Over the weekend, between volleyball games, I watched “Amend: The Fight for America” in my hotel room. This six-part documentary explores the 14th Amendment, and the fight many Americans had to undertake to be included in the amendment.
The 14th Amendment grants citizenship to those born or naturalized in the United States of America and grants them equal protection under the law.
Will Smith is the host, and he takes us through several stages of the fight to be a citizen as well as to receive equal protection. The first three episodes deal with descendants of slaves calling for citizenship from slavery through the Civil Rights Movement. The series then moves to women’s rights, LGBTQ rights and immigration. Although only six episodes, it covers a lot. I learned a lot.
One of the first things said in the documentary is most Americans know little about the 14th Amendment, which is ironic because it is the one that gives us all these rights we’re always talking about.
After watching “13th,” a documentary by Ava DuVernay that aired on Netflix a few years ago, I was all in for this new documentary. Plus, having Will Smith as host and several other actors I like participate didn’t hurt either.
What stood out to me about this documentary is something I already knew but it cemented it. America was made for white men. Sure, we say bring me your huddled masses, we’re a melting pot and a nation of immigrants, but the ideal and the reality are disconnected.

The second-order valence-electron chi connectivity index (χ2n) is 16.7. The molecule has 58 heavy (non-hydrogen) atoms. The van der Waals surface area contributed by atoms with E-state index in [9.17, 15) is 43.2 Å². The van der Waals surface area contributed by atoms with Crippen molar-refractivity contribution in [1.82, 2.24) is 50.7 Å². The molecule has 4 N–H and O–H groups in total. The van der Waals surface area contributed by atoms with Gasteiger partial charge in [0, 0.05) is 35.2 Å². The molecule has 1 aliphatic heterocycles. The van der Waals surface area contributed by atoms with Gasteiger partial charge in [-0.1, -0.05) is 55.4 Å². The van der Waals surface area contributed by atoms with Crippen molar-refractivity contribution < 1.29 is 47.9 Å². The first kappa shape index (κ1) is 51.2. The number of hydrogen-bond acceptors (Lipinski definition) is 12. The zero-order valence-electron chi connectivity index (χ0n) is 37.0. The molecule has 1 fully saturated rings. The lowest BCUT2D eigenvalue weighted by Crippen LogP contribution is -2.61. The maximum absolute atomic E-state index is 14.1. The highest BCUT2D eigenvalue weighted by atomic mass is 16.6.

So many groups of Americans have been fighting to be full Americans pretty much since this country was founded. I was reminded how tenuous our rights are when white Americans don’t want you to have any. The idea of othering isn’t new. Not only have Black Americans been othered but so have so many who choose to come to this country for a better life. The documentary focused largely on Chinese immigrants and Mexican immigrants. I never heard of Harlon Carter and Operation Wetback until I watched the documentary. Carter is responsible for the modern-day NRA. As a teen he allegedly killed a Mexican teen and got off on a technicality. He later went to work for the U.S. Border Patrol before becoming president of the NRA.
I wasn’t surprised that the hateful, anti-immigrant rhetoric spewed today is the same rhetoric spewed in the past. If America is nothing else, it’s consistent about racism and the inability to learn from the past.
I think my biggest takeaway, though, was this idea that Black people are always asked to wait. Wait for freedom. Wait for equality. Wait for reparations. Wait to be fully included as citizens. It will come one day as long as we wait. We will be justly rewarded for our patience. I think this stood out to me because I recently had a conversation with someone about how much change has occurred since the 1960s. I agreed the ‘60s weren’t that long ago, and there have been improvements. But I believe we’ve been conditioned to think of slow as fast. We’ve been conditioned to think the rights we should have at birth have to be slowly doled out to us — and we should be grateful for what we’ve been given.
Not only are we expected to wait, we’re also expected to always be grateful for being here. What’s unsaid is we don’t belong here, America isn’t ours — unless we kowtow to white supremacy. If you’ve read my words in this space for any amount of time, you know I’m not doing that.
Black Americans shouldn’t have to march, protest or demonstrate because they feel their lives don’t matter. In fact, no group of Americans should have to do that. No one in America should have to talk about the disparities faced because of systemic racism. No one in America should be fearful of death at the hands of law enforcement for no reason. You can only wait for so long before your patience runs out. I think Black America’s patience is running out, like the sand in an hourglass.